During the past three decades, urban groundwater has emerged as one of the world's most pressing issues. Explosive population growth, most prevalent in cities, has placed an inordinate demand on groundwater supply, prompting concerns for its long-term sustainability at a time when the quality of available groundwater resources is being increasingly degraded by anthropogenic activity. Cities less reliant on groundwater for potable supply are equally obliged to manage subsurface water with cautious respect since rising groundwater levels can generate a myriad of problems such as unstable land slopes, flooded basements, tunnels and electrical utilities, and the release of polluted water to urban wetlands, springs and streams.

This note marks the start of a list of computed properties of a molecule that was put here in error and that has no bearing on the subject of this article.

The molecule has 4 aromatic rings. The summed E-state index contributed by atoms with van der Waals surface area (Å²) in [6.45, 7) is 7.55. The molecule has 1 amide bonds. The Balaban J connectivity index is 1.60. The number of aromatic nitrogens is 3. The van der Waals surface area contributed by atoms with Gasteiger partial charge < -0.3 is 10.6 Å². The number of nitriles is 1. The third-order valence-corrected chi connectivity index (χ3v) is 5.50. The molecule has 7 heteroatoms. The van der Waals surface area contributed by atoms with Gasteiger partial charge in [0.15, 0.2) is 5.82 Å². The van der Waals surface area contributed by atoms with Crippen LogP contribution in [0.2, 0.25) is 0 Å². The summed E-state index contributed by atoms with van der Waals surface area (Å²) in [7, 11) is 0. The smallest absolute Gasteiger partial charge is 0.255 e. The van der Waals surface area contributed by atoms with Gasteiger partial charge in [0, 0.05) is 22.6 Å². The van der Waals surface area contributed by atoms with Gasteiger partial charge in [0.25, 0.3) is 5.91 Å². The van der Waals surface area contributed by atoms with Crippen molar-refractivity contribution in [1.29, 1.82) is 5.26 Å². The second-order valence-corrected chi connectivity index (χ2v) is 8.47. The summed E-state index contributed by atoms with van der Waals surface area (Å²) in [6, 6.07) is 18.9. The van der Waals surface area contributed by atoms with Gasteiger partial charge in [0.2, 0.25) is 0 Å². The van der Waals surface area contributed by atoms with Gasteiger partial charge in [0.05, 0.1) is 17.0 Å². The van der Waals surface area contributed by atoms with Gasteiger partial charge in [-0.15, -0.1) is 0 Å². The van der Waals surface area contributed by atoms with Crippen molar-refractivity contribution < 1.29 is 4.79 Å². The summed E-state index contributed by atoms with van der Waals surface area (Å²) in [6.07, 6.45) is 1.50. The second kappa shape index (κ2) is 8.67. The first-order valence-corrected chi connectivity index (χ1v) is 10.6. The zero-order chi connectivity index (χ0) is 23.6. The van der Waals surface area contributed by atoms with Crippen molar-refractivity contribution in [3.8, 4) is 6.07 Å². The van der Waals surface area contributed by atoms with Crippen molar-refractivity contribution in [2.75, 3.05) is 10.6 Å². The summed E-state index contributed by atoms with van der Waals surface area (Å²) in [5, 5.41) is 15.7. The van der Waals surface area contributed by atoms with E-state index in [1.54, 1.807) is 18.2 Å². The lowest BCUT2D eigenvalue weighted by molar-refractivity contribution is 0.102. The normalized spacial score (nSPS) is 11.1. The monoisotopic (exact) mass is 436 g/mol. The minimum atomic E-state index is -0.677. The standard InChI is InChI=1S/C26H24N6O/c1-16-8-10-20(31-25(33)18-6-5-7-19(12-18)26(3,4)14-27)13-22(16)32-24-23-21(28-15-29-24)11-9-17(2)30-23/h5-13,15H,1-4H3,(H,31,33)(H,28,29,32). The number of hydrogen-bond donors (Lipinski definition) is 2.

Challenges in Urban Groundwater is premised on a growing recognition that most urban groundwater problems are not uniquely associated with any particular region or hydrogeological environment, and much can be learned by understanding the successes and failures of others. It showcases the best urban groundwater papers presented at the International Geological Congress held in Florence, Italy in 2004, and is supplemented by contributions solicited from other world experts active in urban groundwater research. Topics covered range from the urban water balance and rising groundwater levels to groundwater contamination and the role of aquifer modelling.
Ken F. W. Howard is Vice-President of the International Association of Hydrogeologists (IAH), Chair of the IAH Commission on Groundwater in Urban Areas, and Professor of Hydrogeology at the University of Toronto at Scarborough, Canada.